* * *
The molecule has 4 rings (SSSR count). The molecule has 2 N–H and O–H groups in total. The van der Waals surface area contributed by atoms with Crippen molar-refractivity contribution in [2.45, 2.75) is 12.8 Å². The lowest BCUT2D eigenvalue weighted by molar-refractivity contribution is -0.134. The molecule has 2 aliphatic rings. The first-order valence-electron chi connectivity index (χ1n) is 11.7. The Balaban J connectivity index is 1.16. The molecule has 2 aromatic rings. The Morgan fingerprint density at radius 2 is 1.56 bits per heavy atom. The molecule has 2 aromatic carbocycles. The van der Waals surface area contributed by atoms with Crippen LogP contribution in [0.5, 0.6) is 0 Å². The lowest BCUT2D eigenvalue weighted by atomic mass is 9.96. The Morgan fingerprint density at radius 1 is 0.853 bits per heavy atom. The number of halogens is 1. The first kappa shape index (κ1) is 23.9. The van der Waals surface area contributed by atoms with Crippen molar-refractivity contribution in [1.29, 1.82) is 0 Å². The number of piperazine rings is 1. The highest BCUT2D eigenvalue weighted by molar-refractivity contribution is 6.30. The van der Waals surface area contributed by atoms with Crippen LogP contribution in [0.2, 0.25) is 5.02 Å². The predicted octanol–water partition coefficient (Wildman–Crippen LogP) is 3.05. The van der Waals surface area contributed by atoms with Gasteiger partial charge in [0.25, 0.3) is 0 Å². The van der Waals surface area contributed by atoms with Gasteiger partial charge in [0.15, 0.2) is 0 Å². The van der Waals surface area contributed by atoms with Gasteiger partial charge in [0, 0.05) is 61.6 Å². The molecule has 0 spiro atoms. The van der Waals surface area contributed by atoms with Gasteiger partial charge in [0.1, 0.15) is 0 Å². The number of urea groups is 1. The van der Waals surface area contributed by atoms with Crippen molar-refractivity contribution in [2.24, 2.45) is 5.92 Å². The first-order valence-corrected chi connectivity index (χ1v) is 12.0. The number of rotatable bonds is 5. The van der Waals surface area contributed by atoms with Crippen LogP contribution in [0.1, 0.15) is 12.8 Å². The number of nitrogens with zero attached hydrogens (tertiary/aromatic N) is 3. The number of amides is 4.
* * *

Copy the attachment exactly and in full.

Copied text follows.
The molecule has 4 rings (SSSR count). The molecule has 2 N–H and O–H groups in total. The van der Waals surface area contributed by atoms with Crippen molar-refractivity contribution in [2.45, 2.75) is 12.8 Å². The lowest BCUT2D eigenvalue weighted by molar-refractivity contribution is -0.134. The molecule has 2 aliphatic rings. The first-order valence-electron chi connectivity index (χ1n) is 11.7. The Balaban J connectivity index is 1.16. The molecule has 2 aromatic rings. The Morgan fingerprint density at radius 2 is 1.56 bits per heavy atom. The molecule has 2 aromatic carbocycles. The van der Waals surface area contributed by atoms with Crippen LogP contribution in [0.5, 0.6) is 0 Å². The lowest BCUT2D eigenvalue weighted by atomic mass is 9.96. The Morgan fingerprint density at radius 1 is 0.853 bits per heavy atom. The number of halogens is 1. The first kappa shape index (κ1) is 23.9. The van der Waals surface area contributed by atoms with Crippen molar-refractivity contribution in [1.29, 1.82) is 0 Å². The number of piperazine rings is 1. The highest BCUT2D eigenvalue weighted by molar-refractivity contribution is 6.30. The van der Waals surface area contributed by atoms with Crippen LogP contribution in [0.2, 0.25) is 5.02 Å². The predicted octanol–water partition coefficient (Wildman–Crippen LogP) is 3.05. The van der Waals surface area contributed by atoms with Gasteiger partial charge in [0.25, 0.3) is 0 Å². The van der Waals surface area contributed by atoms with Gasteiger partial charge in [0.15, 0.2) is 0 Å². The van der Waals surface area contributed by atoms with Gasteiger partial charge in [0, 0.05) is 61.6 Å². The molecule has 0 spiro atoms. The van der Waals surface area contributed by atoms with Gasteiger partial charge in [0.1, 0.15) is 0 Å². The number of urea groups is 1. The van der Waals surface area contributed by atoms with Crippen molar-refractivity contribution in [2.24, 2.45) is 5.92 Å². The first-order valence-corrected chi connectivity index (χ1v) is 12.0. The number of rotatable bonds is 5. The van der Waals surface area contributed by atoms with Crippen LogP contribution in [0.1, 0.15) is 12.8 Å². The number of nitrogens with zero attached hydrogens (tertiary/aromatic N) is 3. The number of amides is 4.